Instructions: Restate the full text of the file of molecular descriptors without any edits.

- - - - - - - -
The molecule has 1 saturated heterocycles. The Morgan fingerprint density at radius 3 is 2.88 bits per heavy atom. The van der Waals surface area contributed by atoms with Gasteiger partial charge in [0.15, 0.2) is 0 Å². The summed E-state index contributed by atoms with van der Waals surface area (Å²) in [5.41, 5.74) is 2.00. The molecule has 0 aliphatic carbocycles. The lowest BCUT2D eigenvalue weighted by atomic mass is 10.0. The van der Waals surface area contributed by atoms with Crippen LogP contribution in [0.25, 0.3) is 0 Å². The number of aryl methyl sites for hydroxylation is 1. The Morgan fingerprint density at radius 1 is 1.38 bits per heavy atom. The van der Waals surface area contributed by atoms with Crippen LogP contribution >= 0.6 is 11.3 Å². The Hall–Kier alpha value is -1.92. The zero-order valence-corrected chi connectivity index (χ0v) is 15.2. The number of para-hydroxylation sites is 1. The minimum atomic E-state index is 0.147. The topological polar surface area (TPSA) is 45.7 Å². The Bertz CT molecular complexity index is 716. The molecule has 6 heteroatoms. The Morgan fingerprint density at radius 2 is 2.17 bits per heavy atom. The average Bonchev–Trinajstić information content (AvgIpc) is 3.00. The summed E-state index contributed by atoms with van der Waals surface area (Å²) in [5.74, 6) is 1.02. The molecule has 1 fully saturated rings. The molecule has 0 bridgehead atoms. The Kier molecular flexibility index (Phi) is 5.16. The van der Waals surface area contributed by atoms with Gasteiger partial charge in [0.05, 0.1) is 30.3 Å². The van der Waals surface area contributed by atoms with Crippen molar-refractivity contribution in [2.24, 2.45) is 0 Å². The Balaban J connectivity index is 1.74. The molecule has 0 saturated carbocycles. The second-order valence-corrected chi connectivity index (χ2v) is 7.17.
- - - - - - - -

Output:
The molecule has 1 saturated heterocycles. The Morgan fingerprint density at radius 3 is 2.88 bits per heavy atom. The van der Waals surface area contributed by atoms with Gasteiger partial charge in [0.15, 0.2) is 0 Å². The summed E-state index contributed by atoms with van der Waals surface area (Å²) in [5.41, 5.74) is 2.00. The molecule has 0 aliphatic carbocycles. The lowest BCUT2D eigenvalue weighted by atomic mass is 10.0. The van der Waals surface area contributed by atoms with Crippen LogP contribution in [0.25, 0.3) is 0 Å². The number of aryl methyl sites for hydroxylation is 1. The Morgan fingerprint density at radius 1 is 1.38 bits per heavy atom. The van der Waals surface area contributed by atoms with Crippen LogP contribution >= 0.6 is 11.3 Å². The Hall–Kier alpha value is -1.92. The zero-order valence-corrected chi connectivity index (χ0v) is 15.2. The number of para-hydroxylation sites is 1. The minimum atomic E-state index is 0.147. The topological polar surface area (TPSA) is 45.7 Å². The Bertz CT molecular complexity index is 716. The molecule has 6 heteroatoms. The Morgan fingerprint density at radius 2 is 2.17 bits per heavy atom. The average Bonchev–Trinajstić information content (AvgIpc) is 3.00. The summed E-state index contributed by atoms with van der Waals surface area (Å²) in [5.74, 6) is 1.02. The molecule has 1 fully saturated rings. The molecule has 0 bridgehead atoms. The Kier molecular flexibility index (Phi) is 5.16. The van der Waals surface area contributed by atoms with Gasteiger partial charge in [0.05, 0.1) is 30.3 Å². The van der Waals surface area contributed by atoms with Crippen molar-refractivity contribution in [2.24, 2.45) is 0 Å². The Balaban J connectivity index is 1.74. The molecule has 0 saturated carbocycles. The second-order valence-corrected chi connectivity index (χ2v) is 7.17.